When yellow jersey Stefan Schumacher fell near the end of Stage 6 yesterday, the Versus announcers (Liggett and Sherwen) started talking about the special rules that apply for a stage finish. Liggett noted that it looked like Schumacher would fall back in the standings, but that “it depends on how the judges read the last-kilometer rule.” Sherwen responded, “I’ve got a funny feeling, Phil, we may well see they will not apply the kilometer rule on a climb like this, because this is a mountain-top finish.”
The rule–Article 20 in the Tour de France regulations–applies to the last three kilometers of most Tour stages. It is designed to prevent riders from being penalized if they get caught up in the mayhem of a bunch finish (or suffer some other accident) at the end of the race. The rule (in full below) provides that if a rider falls or flats or has his bike break in the last three kilometers, he will be awarded the same time as the group he was in when the problem occurred (the only catch: he need to be able to cross the finish line to be credited that time).
But there are a couple wrinkles. The rule does not apply to individual time trials. And Sherwen was right: the 2008 version of the rules (96-page PDF file in French with English translation) specify that the rule does not apply to the four stages this year (the sixth–yesterday’s– the 10th, 15th, and 17th) that have summit finishes. Article 20 does seem to give some room for interpretation: at one point, it allows for “exceptional cases” to be ruled upon by the Tour’s committee of stewards. But the article also seems to flatly state that it doesn’t apply to the specified stages.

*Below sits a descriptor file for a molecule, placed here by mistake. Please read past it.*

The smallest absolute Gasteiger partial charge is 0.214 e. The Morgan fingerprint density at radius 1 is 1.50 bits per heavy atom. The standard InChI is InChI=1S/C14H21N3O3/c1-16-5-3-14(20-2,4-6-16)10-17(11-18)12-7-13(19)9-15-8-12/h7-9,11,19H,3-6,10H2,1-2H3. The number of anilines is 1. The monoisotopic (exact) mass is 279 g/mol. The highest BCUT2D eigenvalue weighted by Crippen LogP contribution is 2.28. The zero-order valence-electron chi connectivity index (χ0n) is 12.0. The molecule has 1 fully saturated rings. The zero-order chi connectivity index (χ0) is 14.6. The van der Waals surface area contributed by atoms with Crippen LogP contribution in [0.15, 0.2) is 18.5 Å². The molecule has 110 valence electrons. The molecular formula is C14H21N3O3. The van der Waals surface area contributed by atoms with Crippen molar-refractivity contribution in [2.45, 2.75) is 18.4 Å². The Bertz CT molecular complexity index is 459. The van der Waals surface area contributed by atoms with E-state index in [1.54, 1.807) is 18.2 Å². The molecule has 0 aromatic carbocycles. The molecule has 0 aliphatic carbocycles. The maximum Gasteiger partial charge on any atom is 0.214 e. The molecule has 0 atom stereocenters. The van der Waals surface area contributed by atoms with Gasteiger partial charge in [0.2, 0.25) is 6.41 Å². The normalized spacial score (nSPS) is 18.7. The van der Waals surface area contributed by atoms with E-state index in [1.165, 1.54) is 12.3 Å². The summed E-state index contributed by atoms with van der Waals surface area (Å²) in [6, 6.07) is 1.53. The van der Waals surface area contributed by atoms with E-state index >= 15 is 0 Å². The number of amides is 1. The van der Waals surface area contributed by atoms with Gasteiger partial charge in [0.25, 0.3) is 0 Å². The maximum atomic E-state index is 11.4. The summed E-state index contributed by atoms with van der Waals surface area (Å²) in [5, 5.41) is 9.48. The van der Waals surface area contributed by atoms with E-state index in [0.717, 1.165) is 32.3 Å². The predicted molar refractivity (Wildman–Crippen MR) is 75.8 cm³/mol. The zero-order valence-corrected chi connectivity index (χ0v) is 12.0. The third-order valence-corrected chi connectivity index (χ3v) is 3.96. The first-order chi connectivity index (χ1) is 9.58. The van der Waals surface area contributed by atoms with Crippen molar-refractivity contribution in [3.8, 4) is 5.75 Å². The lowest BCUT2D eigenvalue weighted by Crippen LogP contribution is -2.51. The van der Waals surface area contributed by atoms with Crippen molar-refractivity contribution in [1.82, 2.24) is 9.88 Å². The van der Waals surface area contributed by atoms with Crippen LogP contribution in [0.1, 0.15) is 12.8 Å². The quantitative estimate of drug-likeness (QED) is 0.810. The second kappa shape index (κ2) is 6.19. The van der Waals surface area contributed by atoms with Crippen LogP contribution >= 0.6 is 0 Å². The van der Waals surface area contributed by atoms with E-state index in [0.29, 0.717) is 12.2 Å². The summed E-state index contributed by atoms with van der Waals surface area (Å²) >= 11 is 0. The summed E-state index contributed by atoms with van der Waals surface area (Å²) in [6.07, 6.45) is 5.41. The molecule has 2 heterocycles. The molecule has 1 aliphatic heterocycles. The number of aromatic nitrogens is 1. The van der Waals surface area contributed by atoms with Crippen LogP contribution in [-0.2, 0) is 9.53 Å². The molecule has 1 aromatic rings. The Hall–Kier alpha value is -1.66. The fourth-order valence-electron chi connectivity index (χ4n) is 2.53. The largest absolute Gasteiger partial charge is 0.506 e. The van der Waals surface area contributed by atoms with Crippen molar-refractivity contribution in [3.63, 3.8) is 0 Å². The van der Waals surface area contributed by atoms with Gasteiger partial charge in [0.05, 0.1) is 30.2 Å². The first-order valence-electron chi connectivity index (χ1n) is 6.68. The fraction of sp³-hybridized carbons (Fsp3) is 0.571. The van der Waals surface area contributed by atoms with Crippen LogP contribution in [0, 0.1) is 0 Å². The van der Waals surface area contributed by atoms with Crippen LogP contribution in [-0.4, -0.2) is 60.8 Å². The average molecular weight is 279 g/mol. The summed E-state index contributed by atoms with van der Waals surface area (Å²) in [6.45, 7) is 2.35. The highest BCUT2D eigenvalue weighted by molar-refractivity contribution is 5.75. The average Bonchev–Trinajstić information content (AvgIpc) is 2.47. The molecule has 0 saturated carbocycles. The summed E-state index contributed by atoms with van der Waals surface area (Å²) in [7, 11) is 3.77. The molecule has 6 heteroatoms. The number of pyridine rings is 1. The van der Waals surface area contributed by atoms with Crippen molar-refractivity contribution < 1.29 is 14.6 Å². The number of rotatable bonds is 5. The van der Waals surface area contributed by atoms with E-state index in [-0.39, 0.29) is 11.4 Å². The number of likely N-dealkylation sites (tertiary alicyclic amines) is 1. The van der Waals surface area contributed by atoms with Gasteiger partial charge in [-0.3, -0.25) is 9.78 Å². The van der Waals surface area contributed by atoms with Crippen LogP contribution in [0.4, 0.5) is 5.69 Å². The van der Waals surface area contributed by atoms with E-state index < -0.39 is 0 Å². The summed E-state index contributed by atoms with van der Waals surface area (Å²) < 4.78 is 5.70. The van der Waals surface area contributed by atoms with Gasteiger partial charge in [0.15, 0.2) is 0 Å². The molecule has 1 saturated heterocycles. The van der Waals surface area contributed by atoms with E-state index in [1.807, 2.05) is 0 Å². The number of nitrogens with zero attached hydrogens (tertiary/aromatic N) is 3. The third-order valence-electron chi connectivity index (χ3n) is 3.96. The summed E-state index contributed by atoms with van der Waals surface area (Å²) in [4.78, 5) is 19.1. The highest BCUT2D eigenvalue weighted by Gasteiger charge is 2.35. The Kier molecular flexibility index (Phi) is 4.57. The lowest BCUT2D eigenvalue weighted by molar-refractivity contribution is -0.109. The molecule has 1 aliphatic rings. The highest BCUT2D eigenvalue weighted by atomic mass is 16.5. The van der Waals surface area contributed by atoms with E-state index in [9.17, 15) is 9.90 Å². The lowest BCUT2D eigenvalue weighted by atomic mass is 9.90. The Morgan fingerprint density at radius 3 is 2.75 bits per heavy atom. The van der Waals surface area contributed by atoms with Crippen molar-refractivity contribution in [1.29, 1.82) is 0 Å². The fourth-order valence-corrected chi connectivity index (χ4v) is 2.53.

Here’s the English text of the rule:
Stage finishes are signalled by a “red flame” (flamme rouge) hanging from the inflatable arch located one kilometre from the finishing line. In the event that the finishing portal is absent, the finish is signalled by a black and white chequered flag waved by a race official.
In the event that a rider or riders suffer a fall, puncture or mechanical incident in the last 3 kilometres and such an incident is duly recognised, the rider or riders involved are credited with the same finishing time of the rider or riders they were with at the time of the incident. The are attributed this ranking only upon crossing the finish line. If after a fall, it is impossible for a rider to cross the finish line, he is given the ranking ranking of last in stage.
For exceptional cases, the decision taken by the stewards committee is final.
This measure does not apply to:
Finishes of the 4th and 20th stages, which are individual time trials.
Summit finishes of the 6th, 10th, 15th, and 17th stages.